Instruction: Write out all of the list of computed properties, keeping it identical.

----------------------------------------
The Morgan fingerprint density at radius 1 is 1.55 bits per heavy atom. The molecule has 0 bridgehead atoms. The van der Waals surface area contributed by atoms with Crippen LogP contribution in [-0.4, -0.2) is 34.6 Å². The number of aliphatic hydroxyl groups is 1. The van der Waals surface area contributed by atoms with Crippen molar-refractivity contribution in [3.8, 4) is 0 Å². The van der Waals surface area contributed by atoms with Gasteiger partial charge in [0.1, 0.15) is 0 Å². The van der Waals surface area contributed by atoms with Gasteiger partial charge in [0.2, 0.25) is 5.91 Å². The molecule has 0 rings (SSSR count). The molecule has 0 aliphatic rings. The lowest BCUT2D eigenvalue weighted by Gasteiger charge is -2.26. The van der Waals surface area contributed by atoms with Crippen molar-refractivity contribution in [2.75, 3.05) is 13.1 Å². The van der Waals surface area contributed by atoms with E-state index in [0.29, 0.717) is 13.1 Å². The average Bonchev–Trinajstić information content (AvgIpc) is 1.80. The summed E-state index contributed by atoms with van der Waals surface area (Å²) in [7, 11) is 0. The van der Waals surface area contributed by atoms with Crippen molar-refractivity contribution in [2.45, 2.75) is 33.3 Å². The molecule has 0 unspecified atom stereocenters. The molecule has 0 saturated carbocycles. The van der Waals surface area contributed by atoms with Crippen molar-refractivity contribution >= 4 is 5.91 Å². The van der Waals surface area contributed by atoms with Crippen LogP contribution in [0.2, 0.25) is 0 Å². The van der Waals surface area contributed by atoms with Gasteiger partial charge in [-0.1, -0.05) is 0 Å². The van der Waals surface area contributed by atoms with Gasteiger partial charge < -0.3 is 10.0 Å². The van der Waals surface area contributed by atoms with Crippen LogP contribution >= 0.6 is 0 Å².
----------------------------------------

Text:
The Morgan fingerprint density at radius 1 is 1.55 bits per heavy atom. The molecule has 0 bridgehead atoms. The van der Waals surface area contributed by atoms with Crippen LogP contribution in [-0.4, -0.2) is 34.6 Å². The number of aliphatic hydroxyl groups is 1. The van der Waals surface area contributed by atoms with Crippen molar-refractivity contribution in [3.8, 4) is 0 Å². The van der Waals surface area contributed by atoms with Gasteiger partial charge in [0.1, 0.15) is 0 Å². The van der Waals surface area contributed by atoms with Gasteiger partial charge in [0.2, 0.25) is 5.91 Å². The molecule has 0 rings (SSSR count). The molecule has 0 aliphatic rings. The lowest BCUT2D eigenvalue weighted by Gasteiger charge is -2.26. The van der Waals surface area contributed by atoms with Crippen molar-refractivity contribution in [2.75, 3.05) is 13.1 Å². The van der Waals surface area contributed by atoms with E-state index in [0.29, 0.717) is 13.1 Å². The average Bonchev–Trinajstić information content (AvgIpc) is 1.80. The summed E-state index contributed by atoms with van der Waals surface area (Å²) in [7, 11) is 0. The van der Waals surface area contributed by atoms with Crippen molar-refractivity contribution in [2.45, 2.75) is 33.3 Å². The molecule has 0 unspecified atom stereocenters. The molecule has 0 saturated carbocycles. The van der Waals surface area contributed by atoms with Crippen molar-refractivity contribution >= 4 is 5.91 Å². The van der Waals surface area contributed by atoms with Crippen LogP contribution in [0.2, 0.25) is 0 Å². The van der Waals surface area contributed by atoms with Gasteiger partial charge in [-0.1, -0.05) is 0 Å². The van der Waals surface area contributed by atoms with Gasteiger partial charge < -0.3 is 10.0 Å². The van der Waals surface area contributed by atoms with Crippen LogP contribution >= 0.6 is 0 Å².